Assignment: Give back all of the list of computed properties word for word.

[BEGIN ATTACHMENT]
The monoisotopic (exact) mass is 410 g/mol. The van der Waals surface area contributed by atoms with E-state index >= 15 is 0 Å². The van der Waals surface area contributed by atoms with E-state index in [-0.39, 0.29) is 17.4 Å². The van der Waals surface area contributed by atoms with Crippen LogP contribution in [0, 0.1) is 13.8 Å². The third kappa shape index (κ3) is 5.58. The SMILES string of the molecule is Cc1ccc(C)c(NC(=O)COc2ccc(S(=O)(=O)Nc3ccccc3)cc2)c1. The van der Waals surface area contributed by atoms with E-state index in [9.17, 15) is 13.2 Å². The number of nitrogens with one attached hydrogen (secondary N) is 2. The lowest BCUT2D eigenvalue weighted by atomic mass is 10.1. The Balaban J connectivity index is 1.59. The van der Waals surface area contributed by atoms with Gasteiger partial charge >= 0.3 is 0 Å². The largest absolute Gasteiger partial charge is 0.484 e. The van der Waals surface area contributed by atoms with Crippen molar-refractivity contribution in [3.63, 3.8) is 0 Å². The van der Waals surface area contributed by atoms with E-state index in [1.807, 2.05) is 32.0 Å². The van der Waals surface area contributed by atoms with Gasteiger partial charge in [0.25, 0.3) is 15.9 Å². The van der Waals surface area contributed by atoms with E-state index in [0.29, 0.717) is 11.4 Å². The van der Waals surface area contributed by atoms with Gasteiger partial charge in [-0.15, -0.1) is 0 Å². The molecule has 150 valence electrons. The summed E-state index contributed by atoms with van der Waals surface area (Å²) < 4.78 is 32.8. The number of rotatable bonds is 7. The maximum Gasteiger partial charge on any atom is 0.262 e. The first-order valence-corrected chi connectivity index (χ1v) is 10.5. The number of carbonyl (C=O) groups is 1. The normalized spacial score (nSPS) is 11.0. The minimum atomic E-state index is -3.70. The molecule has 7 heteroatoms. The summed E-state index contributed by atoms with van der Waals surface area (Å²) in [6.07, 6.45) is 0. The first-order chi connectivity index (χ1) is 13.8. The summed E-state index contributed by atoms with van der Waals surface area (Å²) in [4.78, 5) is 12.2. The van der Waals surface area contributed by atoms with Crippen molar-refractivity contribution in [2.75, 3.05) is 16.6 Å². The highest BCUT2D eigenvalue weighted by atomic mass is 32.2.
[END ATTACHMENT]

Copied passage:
The monoisotopic (exact) mass is 410 g/mol. The van der Waals surface area contributed by atoms with E-state index >= 15 is 0 Å². The van der Waals surface area contributed by atoms with E-state index in [-0.39, 0.29) is 17.4 Å². The van der Waals surface area contributed by atoms with Crippen LogP contribution in [0, 0.1) is 13.8 Å². The third kappa shape index (κ3) is 5.58. The SMILES string of the molecule is Cc1ccc(C)c(NC(=O)COc2ccc(S(=O)(=O)Nc3ccccc3)cc2)c1. The van der Waals surface area contributed by atoms with E-state index in [9.17, 15) is 13.2 Å². The number of nitrogens with one attached hydrogen (secondary N) is 2. The lowest BCUT2D eigenvalue weighted by atomic mass is 10.1. The Balaban J connectivity index is 1.59. The van der Waals surface area contributed by atoms with Gasteiger partial charge >= 0.3 is 0 Å². The largest absolute Gasteiger partial charge is 0.484 e. The van der Waals surface area contributed by atoms with Crippen molar-refractivity contribution in [3.63, 3.8) is 0 Å². The van der Waals surface area contributed by atoms with E-state index in [1.807, 2.05) is 32.0 Å². The van der Waals surface area contributed by atoms with Gasteiger partial charge in [0.25, 0.3) is 15.9 Å². The van der Waals surface area contributed by atoms with E-state index in [0.29, 0.717) is 11.4 Å². The van der Waals surface area contributed by atoms with Gasteiger partial charge in [-0.15, -0.1) is 0 Å². The molecule has 150 valence electrons. The summed E-state index contributed by atoms with van der Waals surface area (Å²) < 4.78 is 32.8. The number of rotatable bonds is 7. The maximum Gasteiger partial charge on any atom is 0.262 e. The first-order valence-corrected chi connectivity index (χ1v) is 10.5. The number of carbonyl (C=O) groups is 1. The normalized spacial score (nSPS) is 11.0. The minimum atomic E-state index is -3.70. The molecule has 7 heteroatoms. The summed E-state index contributed by atoms with van der Waals surface area (Å²) in [6.07, 6.45) is 0. The first-order chi connectivity index (χ1) is 13.8. The summed E-state index contributed by atoms with van der Waals surface area (Å²) in [4.78, 5) is 12.2. The van der Waals surface area contributed by atoms with Crippen molar-refractivity contribution in [2.75, 3.05) is 16.6 Å². The highest BCUT2D eigenvalue weighted by atomic mass is 32.2.